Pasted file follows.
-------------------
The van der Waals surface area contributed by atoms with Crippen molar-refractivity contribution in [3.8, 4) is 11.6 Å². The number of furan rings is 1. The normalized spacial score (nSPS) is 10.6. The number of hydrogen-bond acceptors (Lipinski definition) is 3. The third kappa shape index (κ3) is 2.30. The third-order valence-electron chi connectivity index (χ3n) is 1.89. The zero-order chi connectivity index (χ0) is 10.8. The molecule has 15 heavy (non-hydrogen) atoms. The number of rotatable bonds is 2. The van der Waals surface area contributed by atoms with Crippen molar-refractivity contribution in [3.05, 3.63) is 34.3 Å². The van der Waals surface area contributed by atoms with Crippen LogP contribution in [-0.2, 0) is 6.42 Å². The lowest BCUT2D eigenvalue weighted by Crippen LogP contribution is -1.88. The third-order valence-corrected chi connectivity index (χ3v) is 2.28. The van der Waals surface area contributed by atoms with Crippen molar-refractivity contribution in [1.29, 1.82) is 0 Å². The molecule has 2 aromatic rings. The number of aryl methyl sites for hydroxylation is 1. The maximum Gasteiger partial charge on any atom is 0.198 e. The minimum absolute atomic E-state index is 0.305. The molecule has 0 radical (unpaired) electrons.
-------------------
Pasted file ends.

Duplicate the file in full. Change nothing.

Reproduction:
The van der Waals surface area contributed by atoms with Crippen molar-refractivity contribution in [3.8, 4) is 11.6 Å². The number of furan rings is 1. The normalized spacial score (nSPS) is 10.6. The number of hydrogen-bond acceptors (Lipinski definition) is 3. The third kappa shape index (κ3) is 2.30. The third-order valence-electron chi connectivity index (χ3n) is 1.89. The zero-order chi connectivity index (χ0) is 10.8. The molecule has 15 heavy (non-hydrogen) atoms. The number of rotatable bonds is 2. The van der Waals surface area contributed by atoms with Crippen molar-refractivity contribution in [3.05, 3.63) is 34.3 Å². The van der Waals surface area contributed by atoms with Crippen LogP contribution in [-0.2, 0) is 6.42 Å². The lowest BCUT2D eigenvalue weighted by Crippen LogP contribution is -1.88. The third-order valence-corrected chi connectivity index (χ3v) is 2.28. The van der Waals surface area contributed by atoms with Crippen molar-refractivity contribution in [1.29, 1.82) is 0 Å². The molecule has 2 aromatic rings. The number of aryl methyl sites for hydroxylation is 1. The maximum Gasteiger partial charge on any atom is 0.198 e. The minimum absolute atomic E-state index is 0.305. The molecule has 0 radical (unpaired) electrons.